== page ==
Rangers' Davis Starting To Get Noticed

Posted: August 21, 2000

Doug Davis made a strong case for a spot in the Texas Rangers' starting rotation.

Davis pitched his first career complete game as the visiting Rangers beat Boston last night, 6-2.

"He's the one guy I've been excited about since the start of spring training," Rangers manager Johnny Oates said. "The guy is a big-league pitcher. He wants to start, and he may have furthered his cause tonight."

Davis (5-4), making his sixth start, pitched more than six innings for the first time in 24 career appearances. He walked four and struck out five.

"Hopefully, I will be a starter," said Davis, who threw 141 pitches. "As long as I can go five or six innings and give us a chance to win, I don't know why I wouldn't be starting.

"Johnny Oates showed a lot of confidence in me after throwing 125 pitches through eight innings to let me go and finish the game in the ninth."

Davis struggled early, allowing the first three hitters to reach base. Jose Offerman opened with a single, Bernard Gilkey was hit by a pitch, and Carl Everett singled to extend his hitting streak to seven games. With the bases loaded, Davis struck out Nomar Garciaparra.

"I was thinking strike him out or get a doubleplay," Davis said. "Just getting ahead of him is the key because, if you get behind, it's Nomar."

After the strikeout, Troy O'Leary grounded into a force at second and was almost doubled up, but first baseman Rafael Palmeiro couldn't handle the relay throw. Lou Merloni grounded out to end the scoring threat.

"We gave everything we had, it was just his night," Gilkey said. "Evidently, he did everything right."

Frank Catalanotto, 0-for-9 in the first three games of the series, gave the Rangers a 2-1 lead with a double in the fifth inning, and helped Texas avoid a sweep.

Boston dropped one game behind Oakland in the AL wild-card race. The Rangers won for only the third time in 11 games.

"We had lots of baserunners and lots of opportunities," Red Sox manager Jimy Williams said. "We just couldn't get those hit early."

Jeff Fassero (8-7) held the Rangers hitless until Palmeiro singled to lead off the fifth. Ricky Ledee and Royce Clayton followed with singles to load the bases, and Catalanotto hit a double. Scott Sheldon's sacrifice fly gave the Rangers a 3-1 lead.

In other games:

INDIANS 12, MARINERS 4

At Cleveland, Kenny Lofton homered twice and drove in a career-high six runs as the Indians handed Seattle its eighth consecutive loss.

The Mariners have allowed at least nine runs in the last seven losses - tying a 99-year-old major league record set by the New York Giants, Sept. 3 to 6, 1901. Seattle last lost eight straight during a club-record 14-game skid in September 1992.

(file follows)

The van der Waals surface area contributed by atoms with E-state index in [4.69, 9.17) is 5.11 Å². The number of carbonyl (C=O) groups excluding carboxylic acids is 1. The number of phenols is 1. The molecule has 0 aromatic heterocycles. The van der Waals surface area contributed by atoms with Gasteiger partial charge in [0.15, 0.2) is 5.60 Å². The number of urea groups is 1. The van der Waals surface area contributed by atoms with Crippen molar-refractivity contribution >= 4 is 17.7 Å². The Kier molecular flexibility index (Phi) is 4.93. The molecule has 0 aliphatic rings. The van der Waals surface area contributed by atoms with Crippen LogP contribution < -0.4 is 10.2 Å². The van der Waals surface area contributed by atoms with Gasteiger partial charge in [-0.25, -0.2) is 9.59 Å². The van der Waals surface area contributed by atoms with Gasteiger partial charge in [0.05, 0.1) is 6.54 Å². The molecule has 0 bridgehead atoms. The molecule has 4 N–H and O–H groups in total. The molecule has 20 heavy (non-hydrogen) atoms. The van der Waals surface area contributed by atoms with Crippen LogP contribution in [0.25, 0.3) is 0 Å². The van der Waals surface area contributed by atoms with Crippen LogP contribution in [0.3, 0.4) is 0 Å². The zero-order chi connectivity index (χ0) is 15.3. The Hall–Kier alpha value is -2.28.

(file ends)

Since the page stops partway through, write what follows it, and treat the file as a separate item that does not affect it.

ATHLETICS 5, TIGERS 4

At Detroit, a wild pitch by Nelson Cruz (4-1) allowed the tiebreaking run to score in the 11th inning as Oakland snapped the Tigers' six-game winning streak.

The win ended a seven-game road losing streak for the A's and moved them within two games of first-place Seattle in the AL West.

ANGELS 5, YANKEES 4

At New York, Kevin Stocker blooped a tiebreaking single and Anaheim, shut out on two hits for six innings by David Cone, broke loose against the Yanks' bullpen.

Tim Salmon hit a two-run homer and Adam Kennedy and Stocker had RBI singles as the Angels scored four times in the seventh against Mike Stanton, Jeff Nelson and Randy Choate for a 4-3 lead.

Matt Wise (2-1) gave up three runs in six innings. Shigetoshi Hasegawa pitched the ninth for his sixth save.

D-RAYS 12, WHITE SOX 11

At Chicago, Jason Tyner's RBI double in the ninth inning capped Tampa Bay's rally from a four-run deficit.

The Devil Rays, who led 6-2 before battling back from a 10-6 hole, tied the game at 11 when Bobby Smith led off the ninth inning against Keith Foulke (3-1) with his fourth homer. Foulke blew his fifth save in 27 chances.

BLUE JAYS 6, TWINS 3

At Toronto, David Wells became the first 18-game winner in the majors as the Blue Jays defeated Minnesota.

Wells (18-5) equaled his career high in wins - he was 18-4 in 1998 with the New York Yankees. The 18 wins are the most by a Blue Jays lefthander.

ORIOLES 2, ROYALS 1

At Baltimore, Sidney Ponson (7-8) allowed one run in eight innings and Jeff Conine doubled in the tiebreaking run in the eighth as the Orioles snapped Kansas City's four-game winning streak.

Melvin Mora, who scored both Baltimore runs, led off the eighth with a walk off Kris Wilson (0-1). After a sacrifice and an intentional walk to Albert Belle, Conine hit a drive to center that bounced over the wall.

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